In the area, one of these things could involve the Phoenix House in Calumet Township.

The Phoenix House offers both inpatient and outpatient services for addiction healing. The residential care program is aimed at men aged 18 and over who suffer from alcohol and drug abuse and need a safe, structured environment to focus on their recovery. Our residential facility assists consumers with drug abuse treatment, life skills development, medical needs, psychological and spiritual development. The outpatient treatment program caters to adults aged 18 and over who want to address their alcohol or drug problems with more flexibility and in a less structured environment. Outpatient programs allow patients to deal with their substance abuse on a weekly basis while they go about their work, school, or other life commitments.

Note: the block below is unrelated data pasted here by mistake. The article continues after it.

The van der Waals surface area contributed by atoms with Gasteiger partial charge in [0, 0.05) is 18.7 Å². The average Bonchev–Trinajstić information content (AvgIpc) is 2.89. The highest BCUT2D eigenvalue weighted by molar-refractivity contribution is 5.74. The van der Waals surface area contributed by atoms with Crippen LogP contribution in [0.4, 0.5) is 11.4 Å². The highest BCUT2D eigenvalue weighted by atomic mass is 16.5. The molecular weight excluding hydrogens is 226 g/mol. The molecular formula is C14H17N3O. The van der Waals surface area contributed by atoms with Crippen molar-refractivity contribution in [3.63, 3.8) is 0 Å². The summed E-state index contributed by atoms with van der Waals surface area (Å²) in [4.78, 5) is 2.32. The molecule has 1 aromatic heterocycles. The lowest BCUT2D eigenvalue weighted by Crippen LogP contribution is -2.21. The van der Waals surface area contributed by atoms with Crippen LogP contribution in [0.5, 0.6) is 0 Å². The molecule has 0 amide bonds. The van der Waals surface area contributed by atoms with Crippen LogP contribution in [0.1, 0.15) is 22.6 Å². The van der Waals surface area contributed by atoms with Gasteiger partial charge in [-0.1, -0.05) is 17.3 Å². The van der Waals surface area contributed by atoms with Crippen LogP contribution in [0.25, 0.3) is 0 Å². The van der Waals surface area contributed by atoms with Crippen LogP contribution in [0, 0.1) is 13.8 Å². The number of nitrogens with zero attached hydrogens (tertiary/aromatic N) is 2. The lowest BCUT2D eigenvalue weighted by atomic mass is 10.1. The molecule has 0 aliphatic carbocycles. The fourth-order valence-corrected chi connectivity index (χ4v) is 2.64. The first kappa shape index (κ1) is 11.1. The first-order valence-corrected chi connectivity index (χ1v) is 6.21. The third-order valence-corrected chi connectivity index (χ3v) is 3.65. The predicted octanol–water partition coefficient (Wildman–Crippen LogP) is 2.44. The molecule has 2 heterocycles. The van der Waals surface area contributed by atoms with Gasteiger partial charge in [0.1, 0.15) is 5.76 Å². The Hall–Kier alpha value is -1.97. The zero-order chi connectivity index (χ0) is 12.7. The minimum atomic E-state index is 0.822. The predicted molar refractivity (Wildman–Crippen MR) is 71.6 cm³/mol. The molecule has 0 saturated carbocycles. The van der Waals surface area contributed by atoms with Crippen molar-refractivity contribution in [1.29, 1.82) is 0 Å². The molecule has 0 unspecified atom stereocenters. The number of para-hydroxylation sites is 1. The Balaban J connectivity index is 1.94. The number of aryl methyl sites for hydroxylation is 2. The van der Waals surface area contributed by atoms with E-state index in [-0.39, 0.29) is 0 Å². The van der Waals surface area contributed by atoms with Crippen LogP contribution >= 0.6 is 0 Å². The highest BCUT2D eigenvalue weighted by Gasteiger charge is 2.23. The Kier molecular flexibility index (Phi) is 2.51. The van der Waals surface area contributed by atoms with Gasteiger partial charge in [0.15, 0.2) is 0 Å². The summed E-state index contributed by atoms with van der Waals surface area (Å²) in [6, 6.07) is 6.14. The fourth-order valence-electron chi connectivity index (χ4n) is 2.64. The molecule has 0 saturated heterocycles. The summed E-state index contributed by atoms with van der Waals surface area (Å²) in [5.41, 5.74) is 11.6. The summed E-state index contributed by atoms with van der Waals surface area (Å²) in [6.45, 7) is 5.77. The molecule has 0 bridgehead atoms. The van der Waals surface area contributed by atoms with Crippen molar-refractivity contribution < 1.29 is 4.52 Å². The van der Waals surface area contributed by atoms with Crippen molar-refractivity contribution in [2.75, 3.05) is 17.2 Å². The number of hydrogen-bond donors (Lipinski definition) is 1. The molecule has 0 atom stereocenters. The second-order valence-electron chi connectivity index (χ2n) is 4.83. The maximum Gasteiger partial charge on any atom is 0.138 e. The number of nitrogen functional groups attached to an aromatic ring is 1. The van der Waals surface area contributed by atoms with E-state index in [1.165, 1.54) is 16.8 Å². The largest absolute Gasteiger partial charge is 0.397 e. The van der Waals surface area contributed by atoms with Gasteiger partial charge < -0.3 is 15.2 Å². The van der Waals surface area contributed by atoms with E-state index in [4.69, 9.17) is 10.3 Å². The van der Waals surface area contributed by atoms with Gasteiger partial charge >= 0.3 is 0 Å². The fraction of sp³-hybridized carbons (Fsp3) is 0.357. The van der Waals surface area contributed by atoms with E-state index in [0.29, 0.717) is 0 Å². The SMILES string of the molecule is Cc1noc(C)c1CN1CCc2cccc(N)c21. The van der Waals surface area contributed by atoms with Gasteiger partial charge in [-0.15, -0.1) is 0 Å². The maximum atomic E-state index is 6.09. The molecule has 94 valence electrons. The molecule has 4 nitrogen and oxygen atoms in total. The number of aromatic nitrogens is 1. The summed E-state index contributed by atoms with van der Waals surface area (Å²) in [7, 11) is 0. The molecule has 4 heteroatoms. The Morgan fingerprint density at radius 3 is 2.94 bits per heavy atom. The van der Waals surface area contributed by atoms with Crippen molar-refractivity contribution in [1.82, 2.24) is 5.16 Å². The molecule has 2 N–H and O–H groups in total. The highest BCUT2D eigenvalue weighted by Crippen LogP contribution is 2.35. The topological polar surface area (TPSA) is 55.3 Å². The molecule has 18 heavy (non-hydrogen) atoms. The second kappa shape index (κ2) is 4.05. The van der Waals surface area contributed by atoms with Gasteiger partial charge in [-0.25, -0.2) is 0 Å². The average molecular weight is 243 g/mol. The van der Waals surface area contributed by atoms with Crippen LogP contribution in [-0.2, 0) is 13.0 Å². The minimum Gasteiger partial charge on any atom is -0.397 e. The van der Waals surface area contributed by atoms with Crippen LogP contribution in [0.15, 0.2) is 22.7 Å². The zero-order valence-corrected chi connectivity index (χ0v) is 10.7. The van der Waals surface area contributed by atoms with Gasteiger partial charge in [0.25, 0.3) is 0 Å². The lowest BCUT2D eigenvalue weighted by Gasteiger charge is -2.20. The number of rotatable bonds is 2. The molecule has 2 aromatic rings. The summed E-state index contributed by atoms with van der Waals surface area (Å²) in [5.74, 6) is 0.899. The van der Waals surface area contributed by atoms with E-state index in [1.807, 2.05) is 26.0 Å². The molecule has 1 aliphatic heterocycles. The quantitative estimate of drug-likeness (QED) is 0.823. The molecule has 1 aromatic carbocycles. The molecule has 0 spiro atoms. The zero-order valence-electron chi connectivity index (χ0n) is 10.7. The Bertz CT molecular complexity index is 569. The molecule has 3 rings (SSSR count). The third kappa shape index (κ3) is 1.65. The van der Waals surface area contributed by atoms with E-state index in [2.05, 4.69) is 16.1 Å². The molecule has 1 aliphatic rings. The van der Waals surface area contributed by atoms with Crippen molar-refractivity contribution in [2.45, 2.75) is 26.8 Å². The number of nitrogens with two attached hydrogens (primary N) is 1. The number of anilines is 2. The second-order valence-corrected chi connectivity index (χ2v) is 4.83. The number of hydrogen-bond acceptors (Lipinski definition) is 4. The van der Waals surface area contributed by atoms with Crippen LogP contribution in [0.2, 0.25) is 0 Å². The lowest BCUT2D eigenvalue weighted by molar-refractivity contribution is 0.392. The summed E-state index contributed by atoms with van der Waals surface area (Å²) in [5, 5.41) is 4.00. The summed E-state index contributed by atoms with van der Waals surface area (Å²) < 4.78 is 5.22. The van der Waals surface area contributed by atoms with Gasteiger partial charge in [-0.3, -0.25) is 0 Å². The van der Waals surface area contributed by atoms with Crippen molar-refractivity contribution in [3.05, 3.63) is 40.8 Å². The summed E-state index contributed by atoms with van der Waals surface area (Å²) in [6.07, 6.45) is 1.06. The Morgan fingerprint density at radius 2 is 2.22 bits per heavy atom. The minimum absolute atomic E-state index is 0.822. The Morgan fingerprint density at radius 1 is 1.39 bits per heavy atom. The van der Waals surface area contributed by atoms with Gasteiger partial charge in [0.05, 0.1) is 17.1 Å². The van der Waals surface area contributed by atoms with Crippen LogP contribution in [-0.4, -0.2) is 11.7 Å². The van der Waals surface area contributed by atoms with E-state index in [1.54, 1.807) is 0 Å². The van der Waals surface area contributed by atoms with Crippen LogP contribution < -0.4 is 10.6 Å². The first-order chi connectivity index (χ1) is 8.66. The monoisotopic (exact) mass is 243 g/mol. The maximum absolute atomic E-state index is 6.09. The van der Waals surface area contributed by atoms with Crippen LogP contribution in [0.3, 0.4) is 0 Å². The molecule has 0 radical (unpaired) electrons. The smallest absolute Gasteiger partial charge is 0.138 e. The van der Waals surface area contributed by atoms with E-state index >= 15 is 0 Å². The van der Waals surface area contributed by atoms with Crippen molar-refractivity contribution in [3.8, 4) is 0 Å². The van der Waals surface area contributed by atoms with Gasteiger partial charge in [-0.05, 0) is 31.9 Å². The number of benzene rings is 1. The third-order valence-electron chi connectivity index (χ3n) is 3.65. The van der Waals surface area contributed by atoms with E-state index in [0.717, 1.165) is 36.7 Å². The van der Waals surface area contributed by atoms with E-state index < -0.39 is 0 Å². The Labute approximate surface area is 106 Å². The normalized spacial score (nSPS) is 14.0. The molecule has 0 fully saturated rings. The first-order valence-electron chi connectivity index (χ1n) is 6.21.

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Boots issues recall of 31 own-brand vitamins and health supplements over banned substance

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Boots Ireland has recalled 31 of its own brand of vitamins and supplements due to the presence of a substance that could pose a risk if taken for long periods of time.

The recall was published today in the Irish Food Safety Authority’s (FSA) latest food alert.

“The products contain a substance called 2-chloroethanol, which is a recognized reaction product of ethylene oxide,” said the FSAI.